If you wouldn’t be happy with your best mate, doing this crash diet, don’t touch it. Because you need to be your own best friend, you were the only one who can look after your own consciousness, you’re the only one who knows how you’re feeling 100% of the time, and that’s your piece to protect. So if you need to step into that third party and kind of humanise that voice that drive, and be your own best friend, just be like, Babe, this, isn’t it, this isn’t good. You couldn’t hypothetically adapt this into your lifestyle now for a long term change without jeopardising your emotional health, your mental health, your sexual health, stay away, don’t do it. It’s not designed for you, it’s not designed to bring you joy. And it’s not going to take you where you think it’s going to, it’s just going to feed the rabbit hole that someone else has already started digging.
Peter Murphy 20:44
Overall, you know, the parade, the whole packaging of it. And the messaging is in trying to be extremely positive, and, you know, really strongly affirming of the LGBT community and include everybody, and so disabled people, really old people, really young people, the people who who don’t fit these super glamorous images, because of different, you know, the time of their life or different things I’ve experienced. So me personally, cause I’m a 78er, we, at the start of the parade, we, you know, really dressed down except for a few. And we addressed a very simple because it’s a long walk up Oxford Street and down Flinders Street, and it can be really hot. And it’s, it’s good to just to be simple. That’s how I feel about it myself. So I’m not into costuming and stuff. And also, those people who don’t have a lot of money for that, you know, I can feel that some would feel really, you know, they’d like to be in the glamour, but they can’t afford it. And so there’s an exclusion happening more like along class lines. Yeah. So I was worried for that, too. You know, and I know, I’m deliberately in a sense, you know, down, dressed down. So that day, I’m one of the crowd, and you don’t have to be, you know, a supermodel to be accepted and loved in this set and celebrated in this, this event.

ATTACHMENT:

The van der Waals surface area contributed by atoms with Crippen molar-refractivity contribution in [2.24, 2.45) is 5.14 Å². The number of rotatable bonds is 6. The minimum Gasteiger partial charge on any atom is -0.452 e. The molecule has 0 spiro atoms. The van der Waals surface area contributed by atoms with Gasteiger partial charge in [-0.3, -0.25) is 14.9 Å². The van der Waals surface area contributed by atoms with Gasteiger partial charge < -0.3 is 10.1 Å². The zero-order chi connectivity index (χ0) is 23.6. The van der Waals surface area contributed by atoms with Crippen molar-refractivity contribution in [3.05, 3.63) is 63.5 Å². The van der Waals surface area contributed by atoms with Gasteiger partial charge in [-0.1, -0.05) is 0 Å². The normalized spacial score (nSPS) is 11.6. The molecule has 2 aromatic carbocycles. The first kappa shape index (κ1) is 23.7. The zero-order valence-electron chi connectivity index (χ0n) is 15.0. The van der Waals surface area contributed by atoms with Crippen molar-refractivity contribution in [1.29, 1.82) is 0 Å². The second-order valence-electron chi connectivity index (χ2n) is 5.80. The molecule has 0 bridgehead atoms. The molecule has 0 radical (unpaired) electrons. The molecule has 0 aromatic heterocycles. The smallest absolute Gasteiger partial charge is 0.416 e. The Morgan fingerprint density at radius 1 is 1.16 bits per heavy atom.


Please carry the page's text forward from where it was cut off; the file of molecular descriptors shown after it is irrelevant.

Allira Potter 22:11
People should stop, pause and ground themselves. Because I think we all live such busy lives, that we’re not actually checking in with ourselves and noticing how amazing we are as individuals and the things that we are going through. So I think stop, pause, reflect, to ground yourself, and start to honour yourself a little bit more than just be like, this is my vessel and it is amazing. And with the lead up to these types of events, try not to place pressure on yourself to do all these crazy things to look a certain way because you don’t need to.
Sam Ikin 22:41
Oh, that’s pretty good advice. Now, I just want to follow up, you said ground yourself. What does that mean? How and how do you do that?
Allira Potter 22:48
Yeah, grounding yourself can be so simple. It could just be getting out in your backyard and putting your feet in nature and just taking a couple of deep breaths. This morning, I just sat on my yoga mat and I took a couple of nice deep breaths to just be present within my body could be as simple also, like for ocean swims every now and then because it’s like a shock to the system, especially if it’s cold to wake me up. So there’s sort of ways to ground yourself.
Sam Ikin 23:15
I love it. I love a good ocean swim. And I know, sorry, I know I said that was my last question but I’ve got one more for you. So as a Yorta Yorta woman, are there any traditional values or practices that you think have helped you?
Allira Potter 23:29
Well, definitely the grounding? Definitely. I feel like my friends don’t understand when I say I need a moment to go and ground myself because that’s what First Nations people do. We get back on country or we get out in nature to actually connect with ourselves spiritually and make ourselves feel more aligned. So that’s one way that I’ve, I guess I’m constantly doing that all my elders did and are still doing so that’s yeah, one of the ways where I just, I don’t know, keep content.
Sam Ikin 23:57
Every body deserves to be celebrated with love and pride, especially yours. This Mardi Gras Butterfly is partnering with Instagram to provide support and resources. They want to encourage help seeking and spread awareness that your body and appearance does not define your worth. There’s a link in the show notes to Butterfly’s Body Pride resource hub, and I encourage you to go check it out. If you need support right now and you want to talk to someone called the National Helpline at 1 800 33 46 73, that’s 1 800 ED HOPE. You can also chat email@example.com or email firstname.lastname@example.org. Butterfly: Let’s Talk is produced for butterfly foundation by Ikin Media. It’s hosted, edited and produced by me Sam Ikin. Our executive producer is Camilla Becket. Lived experience support comes from the very talented Kate Mulray, and if you could tell us a little favour and leave us a five star rating and perhaps a little bit of a positive review we would be eternally grateful. I’m Sam Ikin. Thank you so much for your company.